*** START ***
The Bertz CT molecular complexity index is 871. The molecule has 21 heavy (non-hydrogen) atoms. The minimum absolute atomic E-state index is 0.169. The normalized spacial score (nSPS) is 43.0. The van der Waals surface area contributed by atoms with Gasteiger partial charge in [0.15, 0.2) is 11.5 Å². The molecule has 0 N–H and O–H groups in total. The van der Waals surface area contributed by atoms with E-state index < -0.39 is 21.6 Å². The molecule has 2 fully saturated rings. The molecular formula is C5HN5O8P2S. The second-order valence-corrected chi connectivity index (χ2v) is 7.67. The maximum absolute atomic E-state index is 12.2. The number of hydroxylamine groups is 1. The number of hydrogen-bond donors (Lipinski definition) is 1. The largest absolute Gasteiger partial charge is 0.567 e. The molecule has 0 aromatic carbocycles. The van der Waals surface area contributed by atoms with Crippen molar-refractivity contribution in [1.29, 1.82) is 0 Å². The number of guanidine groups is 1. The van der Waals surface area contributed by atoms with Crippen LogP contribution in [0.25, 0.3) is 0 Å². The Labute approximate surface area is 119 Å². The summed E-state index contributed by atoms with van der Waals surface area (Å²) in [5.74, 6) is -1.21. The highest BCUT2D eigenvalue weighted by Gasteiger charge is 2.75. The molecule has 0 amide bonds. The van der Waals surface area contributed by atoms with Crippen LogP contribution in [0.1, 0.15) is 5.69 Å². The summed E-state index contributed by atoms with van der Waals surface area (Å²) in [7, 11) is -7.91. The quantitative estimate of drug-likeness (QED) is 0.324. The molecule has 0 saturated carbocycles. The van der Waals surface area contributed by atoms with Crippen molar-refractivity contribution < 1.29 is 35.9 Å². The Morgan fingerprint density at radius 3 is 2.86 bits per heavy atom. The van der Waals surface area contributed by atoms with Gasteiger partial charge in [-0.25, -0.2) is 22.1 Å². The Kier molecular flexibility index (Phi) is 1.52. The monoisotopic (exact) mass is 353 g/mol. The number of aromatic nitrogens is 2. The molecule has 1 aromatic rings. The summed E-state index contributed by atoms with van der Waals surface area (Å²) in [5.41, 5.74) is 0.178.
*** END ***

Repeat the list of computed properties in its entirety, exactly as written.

The Bertz CT molecular complexity index is 871. The molecule has 21 heavy (non-hydrogen) atoms. The minimum absolute atomic E-state index is 0.169. The normalized spacial score (nSPS) is 43.0. The van der Waals surface area contributed by atoms with Gasteiger partial charge in [0.15, 0.2) is 11.5 Å². The molecule has 0 N–H and O–H groups in total. The van der Waals surface area contributed by atoms with E-state index < -0.39 is 21.6 Å². The molecule has 2 fully saturated rings. The molecular formula is C5HN5O8P2S. The second-order valence-corrected chi connectivity index (χ2v) is 7.67. The maximum absolute atomic E-state index is 12.2. The number of hydroxylamine groups is 1. The number of hydrogen-bond donors (Lipinski definition) is 1. The largest absolute Gasteiger partial charge is 0.567 e. The molecule has 0 aromatic carbocycles. The van der Waals surface area contributed by atoms with Crippen molar-refractivity contribution in [1.29, 1.82) is 0 Å². The number of guanidine groups is 1. The van der Waals surface area contributed by atoms with Crippen LogP contribution in [0.25, 0.3) is 0 Å². The Labute approximate surface area is 119 Å². The summed E-state index contributed by atoms with van der Waals surface area (Å²) in [5.74, 6) is -1.21. The highest BCUT2D eigenvalue weighted by Gasteiger charge is 2.75. The molecule has 0 amide bonds. The van der Waals surface area contributed by atoms with Crippen LogP contribution in [0.1, 0.15) is 5.69 Å². The summed E-state index contributed by atoms with van der Waals surface area (Å²) in [7, 11) is -7.91. The quantitative estimate of drug-likeness (QED) is 0.324. The molecule has 0 saturated carbocycles. The van der Waals surface area contributed by atoms with Crippen molar-refractivity contribution < 1.29 is 35.9 Å². The Morgan fingerprint density at radius 3 is 2.86 bits per heavy atom. The van der Waals surface area contributed by atoms with Gasteiger partial charge in [-0.25, -0.2) is 22.1 Å². The Kier molecular flexibility index (Phi) is 1.52. The monoisotopic (exact) mass is 353 g/mol. The number of aromatic nitrogens is 2. The molecule has 1 aromatic rings. The summed E-state index contributed by atoms with van der Waals surface area (Å²) in [5.41, 5.74) is 0.178.